Angela Eckhardt of the Capital Press reports that across the nation, it has become more and more difficult for small farmers to access restaurants and grocery stores, especially if they produce meat, fish or dairy. With federal legislation requiring meat to be processed through USDA-licensed processing facilties, shipping products to and from those facilities is not cost-effective.
At present, there is nothing in place that allow for smaller ranchers to process their meats locally like they do in England. Here, in the United States, if meat is not processed at a USDA-licensed facility, it cannot be sold.
The problem with the requirement of only processing meat at larger, industrial-sized facilities is that when there is an E. coli outbreak, for instance, the problem and subsequent recall of the product is massive. So are the number of infected consumers and hospital bills.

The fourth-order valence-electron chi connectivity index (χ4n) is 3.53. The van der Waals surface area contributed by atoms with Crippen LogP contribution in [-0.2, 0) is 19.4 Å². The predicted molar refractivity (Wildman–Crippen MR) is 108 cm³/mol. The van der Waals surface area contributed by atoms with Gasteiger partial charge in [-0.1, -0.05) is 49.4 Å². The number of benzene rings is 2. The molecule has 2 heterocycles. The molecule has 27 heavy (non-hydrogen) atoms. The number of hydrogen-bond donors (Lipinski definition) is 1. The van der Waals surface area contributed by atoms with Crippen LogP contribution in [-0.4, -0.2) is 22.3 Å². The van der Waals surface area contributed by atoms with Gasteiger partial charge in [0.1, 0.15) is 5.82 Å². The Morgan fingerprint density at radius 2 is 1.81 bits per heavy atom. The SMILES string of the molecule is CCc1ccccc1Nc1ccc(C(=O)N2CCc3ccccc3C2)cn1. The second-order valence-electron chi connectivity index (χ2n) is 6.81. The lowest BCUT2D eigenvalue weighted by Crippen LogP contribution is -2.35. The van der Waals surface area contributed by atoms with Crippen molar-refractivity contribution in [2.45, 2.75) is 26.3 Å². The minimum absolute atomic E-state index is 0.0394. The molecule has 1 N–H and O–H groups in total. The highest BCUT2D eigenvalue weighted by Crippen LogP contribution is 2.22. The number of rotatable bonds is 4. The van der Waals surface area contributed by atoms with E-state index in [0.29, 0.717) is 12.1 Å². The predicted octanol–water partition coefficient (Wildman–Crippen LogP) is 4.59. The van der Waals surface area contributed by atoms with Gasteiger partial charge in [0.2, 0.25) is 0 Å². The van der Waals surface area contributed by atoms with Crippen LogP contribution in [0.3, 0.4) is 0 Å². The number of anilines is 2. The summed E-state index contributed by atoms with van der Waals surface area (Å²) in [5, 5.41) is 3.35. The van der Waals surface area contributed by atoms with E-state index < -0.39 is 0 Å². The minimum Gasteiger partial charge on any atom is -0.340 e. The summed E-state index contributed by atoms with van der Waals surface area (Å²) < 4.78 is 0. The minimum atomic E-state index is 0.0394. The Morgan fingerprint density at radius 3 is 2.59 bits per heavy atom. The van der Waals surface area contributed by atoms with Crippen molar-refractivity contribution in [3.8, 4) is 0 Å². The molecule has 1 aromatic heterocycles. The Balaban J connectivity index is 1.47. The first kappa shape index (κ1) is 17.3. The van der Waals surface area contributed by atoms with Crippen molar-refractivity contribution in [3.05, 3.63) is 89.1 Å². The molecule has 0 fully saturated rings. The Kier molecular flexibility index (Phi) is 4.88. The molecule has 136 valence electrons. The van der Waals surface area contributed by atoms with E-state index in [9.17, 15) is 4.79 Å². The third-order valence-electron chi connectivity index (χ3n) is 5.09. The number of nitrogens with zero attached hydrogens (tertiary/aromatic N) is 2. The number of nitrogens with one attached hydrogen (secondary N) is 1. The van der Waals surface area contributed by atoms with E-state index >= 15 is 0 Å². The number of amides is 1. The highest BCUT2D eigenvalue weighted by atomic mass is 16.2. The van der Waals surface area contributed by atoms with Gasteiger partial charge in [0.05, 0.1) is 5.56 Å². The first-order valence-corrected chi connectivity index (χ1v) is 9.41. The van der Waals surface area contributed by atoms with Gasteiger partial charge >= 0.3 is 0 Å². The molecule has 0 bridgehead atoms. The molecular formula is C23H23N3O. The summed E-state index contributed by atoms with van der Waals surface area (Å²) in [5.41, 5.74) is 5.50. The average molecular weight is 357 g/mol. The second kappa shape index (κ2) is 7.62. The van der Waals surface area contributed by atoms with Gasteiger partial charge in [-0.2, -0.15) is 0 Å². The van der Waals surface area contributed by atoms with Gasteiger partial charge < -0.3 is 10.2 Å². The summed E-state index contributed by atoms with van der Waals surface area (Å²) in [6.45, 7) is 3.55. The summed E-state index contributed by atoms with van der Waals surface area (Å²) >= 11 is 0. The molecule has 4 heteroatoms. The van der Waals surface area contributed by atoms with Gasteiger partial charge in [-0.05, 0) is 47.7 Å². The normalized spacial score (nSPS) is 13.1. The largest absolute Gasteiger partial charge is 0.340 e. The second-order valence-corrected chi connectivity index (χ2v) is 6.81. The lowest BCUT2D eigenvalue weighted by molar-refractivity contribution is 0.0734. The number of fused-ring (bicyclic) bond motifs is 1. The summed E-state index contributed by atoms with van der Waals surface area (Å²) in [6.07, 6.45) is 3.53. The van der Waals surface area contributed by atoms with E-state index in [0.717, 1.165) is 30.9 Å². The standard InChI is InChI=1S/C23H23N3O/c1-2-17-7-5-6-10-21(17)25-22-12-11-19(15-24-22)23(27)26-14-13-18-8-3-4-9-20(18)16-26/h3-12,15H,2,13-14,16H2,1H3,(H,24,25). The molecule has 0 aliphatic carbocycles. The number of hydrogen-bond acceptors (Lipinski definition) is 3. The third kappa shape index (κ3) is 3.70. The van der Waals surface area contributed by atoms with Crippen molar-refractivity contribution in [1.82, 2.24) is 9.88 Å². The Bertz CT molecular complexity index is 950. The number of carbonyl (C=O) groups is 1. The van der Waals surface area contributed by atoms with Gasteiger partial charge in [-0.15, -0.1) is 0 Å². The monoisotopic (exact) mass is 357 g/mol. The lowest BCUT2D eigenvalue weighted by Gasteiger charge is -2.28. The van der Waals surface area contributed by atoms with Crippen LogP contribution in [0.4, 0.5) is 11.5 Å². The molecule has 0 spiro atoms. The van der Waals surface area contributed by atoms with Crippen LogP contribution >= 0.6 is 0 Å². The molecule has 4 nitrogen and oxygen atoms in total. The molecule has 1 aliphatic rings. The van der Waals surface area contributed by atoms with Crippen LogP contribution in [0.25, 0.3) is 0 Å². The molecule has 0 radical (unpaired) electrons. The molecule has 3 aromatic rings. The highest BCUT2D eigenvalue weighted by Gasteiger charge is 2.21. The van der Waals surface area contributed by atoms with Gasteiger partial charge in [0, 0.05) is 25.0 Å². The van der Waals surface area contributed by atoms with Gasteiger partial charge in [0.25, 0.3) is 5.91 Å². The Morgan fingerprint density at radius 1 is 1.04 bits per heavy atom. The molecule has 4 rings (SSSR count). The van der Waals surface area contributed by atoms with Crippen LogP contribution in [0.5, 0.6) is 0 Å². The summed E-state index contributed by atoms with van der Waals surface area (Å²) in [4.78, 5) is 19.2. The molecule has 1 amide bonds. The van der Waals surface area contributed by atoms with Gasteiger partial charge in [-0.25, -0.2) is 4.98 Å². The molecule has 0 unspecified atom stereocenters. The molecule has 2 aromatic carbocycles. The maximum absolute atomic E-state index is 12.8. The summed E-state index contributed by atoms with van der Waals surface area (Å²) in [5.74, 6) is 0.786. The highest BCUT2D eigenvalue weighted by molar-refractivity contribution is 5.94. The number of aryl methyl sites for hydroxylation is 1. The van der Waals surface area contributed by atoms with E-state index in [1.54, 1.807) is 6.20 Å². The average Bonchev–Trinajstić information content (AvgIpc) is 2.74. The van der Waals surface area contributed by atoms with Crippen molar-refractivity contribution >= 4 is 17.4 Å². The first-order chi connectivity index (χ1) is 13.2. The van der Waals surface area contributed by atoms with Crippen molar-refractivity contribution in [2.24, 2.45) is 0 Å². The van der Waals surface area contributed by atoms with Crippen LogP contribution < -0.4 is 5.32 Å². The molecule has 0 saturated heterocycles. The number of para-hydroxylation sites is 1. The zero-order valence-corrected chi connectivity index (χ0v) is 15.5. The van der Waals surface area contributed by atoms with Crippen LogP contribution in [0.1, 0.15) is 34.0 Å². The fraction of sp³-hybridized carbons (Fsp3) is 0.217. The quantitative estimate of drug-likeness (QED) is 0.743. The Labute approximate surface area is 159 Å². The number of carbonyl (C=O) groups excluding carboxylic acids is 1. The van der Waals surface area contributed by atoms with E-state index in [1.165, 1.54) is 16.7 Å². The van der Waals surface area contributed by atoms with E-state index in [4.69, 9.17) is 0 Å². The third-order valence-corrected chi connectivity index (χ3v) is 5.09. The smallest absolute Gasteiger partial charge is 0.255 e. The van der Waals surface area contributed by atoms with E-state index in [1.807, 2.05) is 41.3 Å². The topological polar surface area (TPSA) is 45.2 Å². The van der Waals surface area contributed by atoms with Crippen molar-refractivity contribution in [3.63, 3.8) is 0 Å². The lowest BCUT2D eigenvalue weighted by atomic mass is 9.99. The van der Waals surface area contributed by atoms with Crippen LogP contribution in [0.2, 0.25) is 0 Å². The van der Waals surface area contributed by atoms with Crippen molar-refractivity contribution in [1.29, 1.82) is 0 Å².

Ranchers in Wallowa County, Oregon, have been meeting to discuss having a local USDA-licensed processing facility. Unfortunately, it is no cheap nor easy task to accomplish.
But a move towards more localized licensed facilities would allow for quicker, closer inspection should an outbreak occur, which would minimize risk for consumers. Not only would consumers and retail outlets know exactly where the meat came from, but producers and processors would also have a strong incentive to protect their reputations with quality commitments.